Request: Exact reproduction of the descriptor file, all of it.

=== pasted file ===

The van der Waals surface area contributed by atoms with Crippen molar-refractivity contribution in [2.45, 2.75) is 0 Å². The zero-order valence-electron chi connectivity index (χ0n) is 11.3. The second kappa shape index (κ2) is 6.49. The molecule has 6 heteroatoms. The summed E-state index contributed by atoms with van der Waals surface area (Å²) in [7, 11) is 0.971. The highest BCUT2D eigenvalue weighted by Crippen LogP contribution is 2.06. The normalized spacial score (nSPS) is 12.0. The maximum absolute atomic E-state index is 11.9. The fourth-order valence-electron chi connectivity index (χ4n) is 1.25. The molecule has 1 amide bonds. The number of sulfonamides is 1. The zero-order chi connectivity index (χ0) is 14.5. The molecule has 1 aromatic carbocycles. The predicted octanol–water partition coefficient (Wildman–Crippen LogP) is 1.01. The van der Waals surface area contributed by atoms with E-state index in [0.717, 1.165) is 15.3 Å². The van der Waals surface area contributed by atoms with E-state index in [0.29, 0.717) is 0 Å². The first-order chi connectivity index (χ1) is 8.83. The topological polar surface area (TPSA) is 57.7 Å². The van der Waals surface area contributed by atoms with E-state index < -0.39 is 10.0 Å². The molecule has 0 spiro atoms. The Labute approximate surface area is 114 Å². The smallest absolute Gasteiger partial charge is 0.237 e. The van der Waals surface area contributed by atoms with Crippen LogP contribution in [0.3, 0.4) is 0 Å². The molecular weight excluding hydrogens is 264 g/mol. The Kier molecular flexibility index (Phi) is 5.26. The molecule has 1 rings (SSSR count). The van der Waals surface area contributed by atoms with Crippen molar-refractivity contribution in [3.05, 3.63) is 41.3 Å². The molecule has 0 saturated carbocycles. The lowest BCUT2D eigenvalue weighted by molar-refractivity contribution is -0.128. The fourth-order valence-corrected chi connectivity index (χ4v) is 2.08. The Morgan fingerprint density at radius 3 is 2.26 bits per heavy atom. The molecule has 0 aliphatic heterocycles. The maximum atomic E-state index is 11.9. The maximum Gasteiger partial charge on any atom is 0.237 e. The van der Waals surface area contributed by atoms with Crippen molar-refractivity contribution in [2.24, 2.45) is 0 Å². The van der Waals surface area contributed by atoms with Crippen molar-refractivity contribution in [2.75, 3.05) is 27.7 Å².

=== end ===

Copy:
The van der Waals surface area contributed by atoms with Crippen molar-refractivity contribution in [2.45, 2.75) is 0 Å². The zero-order valence-electron chi connectivity index (χ0n) is 11.3. The second kappa shape index (κ2) is 6.49. The molecule has 6 heteroatoms. The summed E-state index contributed by atoms with van der Waals surface area (Å²) in [7, 11) is 0.971. The highest BCUT2D eigenvalue weighted by Crippen LogP contribution is 2.06. The normalized spacial score (nSPS) is 12.0. The maximum absolute atomic E-state index is 11.9. The fourth-order valence-electron chi connectivity index (χ4n) is 1.25. The molecule has 1 amide bonds. The number of sulfonamides is 1. The zero-order chi connectivity index (χ0) is 14.5. The molecule has 1 aromatic carbocycles. The predicted octanol–water partition coefficient (Wildman–Crippen LogP) is 1.01. The van der Waals surface area contributed by atoms with E-state index in [0.717, 1.165) is 15.3 Å². The van der Waals surface area contributed by atoms with E-state index in [0.29, 0.717) is 0 Å². The first-order chi connectivity index (χ1) is 8.83. The topological polar surface area (TPSA) is 57.7 Å². The van der Waals surface area contributed by atoms with E-state index < -0.39 is 10.0 Å². The molecule has 0 spiro atoms. The Labute approximate surface area is 114 Å². The smallest absolute Gasteiger partial charge is 0.237 e. The van der Waals surface area contributed by atoms with Crippen LogP contribution in [0.3, 0.4) is 0 Å². The molecular weight excluding hydrogens is 264 g/mol. The Kier molecular flexibility index (Phi) is 5.26. The molecule has 1 rings (SSSR count). The van der Waals surface area contributed by atoms with Crippen molar-refractivity contribution in [3.05, 3.63) is 41.3 Å². The molecule has 0 saturated carbocycles. The lowest BCUT2D eigenvalue weighted by molar-refractivity contribution is -0.128. The fourth-order valence-corrected chi connectivity index (χ4v) is 2.08. The Morgan fingerprint density at radius 3 is 2.26 bits per heavy atom. The molecule has 0 aliphatic heterocycles. The maximum atomic E-state index is 11.9. The maximum Gasteiger partial charge on any atom is 0.237 e. The van der Waals surface area contributed by atoms with Crippen molar-refractivity contribution in [2.24, 2.45) is 0 Å². The van der Waals surface area contributed by atoms with Crippen molar-refractivity contribution in [2.75, 3.05) is 27.7 Å².